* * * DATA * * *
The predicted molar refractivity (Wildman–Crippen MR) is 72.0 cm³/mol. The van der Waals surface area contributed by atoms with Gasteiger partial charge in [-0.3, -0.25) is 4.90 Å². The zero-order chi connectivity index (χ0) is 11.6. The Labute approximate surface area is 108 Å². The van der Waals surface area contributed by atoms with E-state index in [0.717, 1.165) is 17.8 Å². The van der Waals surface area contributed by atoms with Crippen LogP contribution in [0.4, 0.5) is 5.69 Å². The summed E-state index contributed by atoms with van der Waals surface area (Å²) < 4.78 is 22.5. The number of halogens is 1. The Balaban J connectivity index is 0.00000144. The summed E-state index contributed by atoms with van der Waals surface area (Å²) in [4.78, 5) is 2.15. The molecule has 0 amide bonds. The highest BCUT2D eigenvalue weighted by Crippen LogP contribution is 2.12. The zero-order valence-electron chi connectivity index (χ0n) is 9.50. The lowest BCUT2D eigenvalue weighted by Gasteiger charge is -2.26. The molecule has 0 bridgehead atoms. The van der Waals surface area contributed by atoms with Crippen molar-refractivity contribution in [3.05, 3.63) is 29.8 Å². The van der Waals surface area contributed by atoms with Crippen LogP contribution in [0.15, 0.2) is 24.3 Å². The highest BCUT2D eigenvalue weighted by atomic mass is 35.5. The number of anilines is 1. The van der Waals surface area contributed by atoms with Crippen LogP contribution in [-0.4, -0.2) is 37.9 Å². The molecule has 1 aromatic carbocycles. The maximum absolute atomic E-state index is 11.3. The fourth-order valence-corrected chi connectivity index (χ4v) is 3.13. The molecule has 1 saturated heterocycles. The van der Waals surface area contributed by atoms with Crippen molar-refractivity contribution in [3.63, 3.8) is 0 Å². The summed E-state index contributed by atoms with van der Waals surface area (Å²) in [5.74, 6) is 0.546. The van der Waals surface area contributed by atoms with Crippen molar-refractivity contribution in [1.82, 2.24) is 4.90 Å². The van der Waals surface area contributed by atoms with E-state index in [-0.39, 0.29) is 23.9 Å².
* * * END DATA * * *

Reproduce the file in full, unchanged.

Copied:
The predicted molar refractivity (Wildman–Crippen MR) is 72.0 cm³/mol. The van der Waals surface area contributed by atoms with Gasteiger partial charge in [-0.3, -0.25) is 4.90 Å². The zero-order chi connectivity index (χ0) is 11.6. The Labute approximate surface area is 108 Å². The van der Waals surface area contributed by atoms with E-state index in [0.717, 1.165) is 17.8 Å². The van der Waals surface area contributed by atoms with Crippen LogP contribution in [0.4, 0.5) is 5.69 Å². The summed E-state index contributed by atoms with van der Waals surface area (Å²) < 4.78 is 22.5. The number of halogens is 1. The Balaban J connectivity index is 0.00000144. The summed E-state index contributed by atoms with van der Waals surface area (Å²) in [4.78, 5) is 2.15. The molecule has 0 amide bonds. The highest BCUT2D eigenvalue weighted by Crippen LogP contribution is 2.12. The zero-order valence-electron chi connectivity index (χ0n) is 9.50. The lowest BCUT2D eigenvalue weighted by Gasteiger charge is -2.26. The molecule has 0 bridgehead atoms. The van der Waals surface area contributed by atoms with Crippen molar-refractivity contribution in [3.05, 3.63) is 29.8 Å². The van der Waals surface area contributed by atoms with Crippen LogP contribution in [0.15, 0.2) is 24.3 Å². The highest BCUT2D eigenvalue weighted by atomic mass is 35.5. The number of anilines is 1. The van der Waals surface area contributed by atoms with Crippen LogP contribution in [-0.4, -0.2) is 37.9 Å². The molecule has 1 aromatic carbocycles. The maximum absolute atomic E-state index is 11.3. The fourth-order valence-corrected chi connectivity index (χ4v) is 3.13. The molecule has 1 saturated heterocycles. The van der Waals surface area contributed by atoms with Crippen molar-refractivity contribution in [3.63, 3.8) is 0 Å². The summed E-state index contributed by atoms with van der Waals surface area (Å²) in [5.74, 6) is 0.546. The van der Waals surface area contributed by atoms with Crippen molar-refractivity contribution in [1.82, 2.24) is 4.90 Å². The van der Waals surface area contributed by atoms with E-state index in [-0.39, 0.29) is 23.9 Å².